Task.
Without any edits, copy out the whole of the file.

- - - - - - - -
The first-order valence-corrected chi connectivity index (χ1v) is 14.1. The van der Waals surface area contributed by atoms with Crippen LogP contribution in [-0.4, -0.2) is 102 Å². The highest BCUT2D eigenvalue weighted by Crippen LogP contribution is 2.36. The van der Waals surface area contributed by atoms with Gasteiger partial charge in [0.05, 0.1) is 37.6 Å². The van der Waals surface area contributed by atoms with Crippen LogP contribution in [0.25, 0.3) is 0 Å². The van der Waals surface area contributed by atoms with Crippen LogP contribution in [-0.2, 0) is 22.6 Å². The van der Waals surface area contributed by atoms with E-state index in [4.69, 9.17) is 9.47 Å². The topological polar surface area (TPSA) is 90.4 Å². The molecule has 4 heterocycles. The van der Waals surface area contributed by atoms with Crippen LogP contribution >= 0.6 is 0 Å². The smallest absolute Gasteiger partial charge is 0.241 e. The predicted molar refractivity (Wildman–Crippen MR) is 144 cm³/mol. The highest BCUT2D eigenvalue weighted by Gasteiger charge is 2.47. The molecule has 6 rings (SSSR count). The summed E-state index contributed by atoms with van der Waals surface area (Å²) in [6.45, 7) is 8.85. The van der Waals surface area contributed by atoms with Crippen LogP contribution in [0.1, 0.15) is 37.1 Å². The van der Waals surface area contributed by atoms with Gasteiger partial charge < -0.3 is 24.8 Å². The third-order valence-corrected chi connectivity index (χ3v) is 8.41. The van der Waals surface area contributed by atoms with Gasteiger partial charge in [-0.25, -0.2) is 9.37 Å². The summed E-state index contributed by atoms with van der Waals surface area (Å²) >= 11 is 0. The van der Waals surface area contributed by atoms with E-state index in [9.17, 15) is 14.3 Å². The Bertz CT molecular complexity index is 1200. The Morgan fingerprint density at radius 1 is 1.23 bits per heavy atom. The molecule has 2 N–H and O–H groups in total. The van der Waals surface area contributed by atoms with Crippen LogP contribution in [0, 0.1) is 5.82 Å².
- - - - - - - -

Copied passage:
The first-order valence-corrected chi connectivity index (χ1v) is 14.1. The van der Waals surface area contributed by atoms with Crippen LogP contribution in [-0.4, -0.2) is 102 Å². The highest BCUT2D eigenvalue weighted by Crippen LogP contribution is 2.36. The van der Waals surface area contributed by atoms with Gasteiger partial charge in [0.05, 0.1) is 37.6 Å². The van der Waals surface area contributed by atoms with Crippen LogP contribution in [0.25, 0.3) is 0 Å². The van der Waals surface area contributed by atoms with Crippen LogP contribution in [-0.2, 0) is 22.6 Å². The van der Waals surface area contributed by atoms with E-state index in [4.69, 9.17) is 9.47 Å². The topological polar surface area (TPSA) is 90.4 Å². The molecule has 4 heterocycles. The van der Waals surface area contributed by atoms with Crippen LogP contribution >= 0.6 is 0 Å². The smallest absolute Gasteiger partial charge is 0.241 e. The predicted molar refractivity (Wildman–Crippen MR) is 144 cm³/mol. The highest BCUT2D eigenvalue weighted by Gasteiger charge is 2.47. The molecule has 6 rings (SSSR count). The summed E-state index contributed by atoms with van der Waals surface area (Å²) in [6.45, 7) is 8.85. The van der Waals surface area contributed by atoms with Crippen LogP contribution in [0.1, 0.15) is 37.1 Å². The van der Waals surface area contributed by atoms with Gasteiger partial charge < -0.3 is 24.8 Å². The third-order valence-corrected chi connectivity index (χ3v) is 8.41. The van der Waals surface area contributed by atoms with Gasteiger partial charge in [-0.25, -0.2) is 9.37 Å². The summed E-state index contributed by atoms with van der Waals surface area (Å²) >= 11 is 0. The van der Waals surface area contributed by atoms with E-state index in [9.17, 15) is 14.3 Å². The Bertz CT molecular complexity index is 1200. The Morgan fingerprint density at radius 1 is 1.23 bits per heavy atom. The molecule has 2 N–H and O–H groups in total. The van der Waals surface area contributed by atoms with Crippen LogP contribution in [0, 0.1) is 5.82 Å².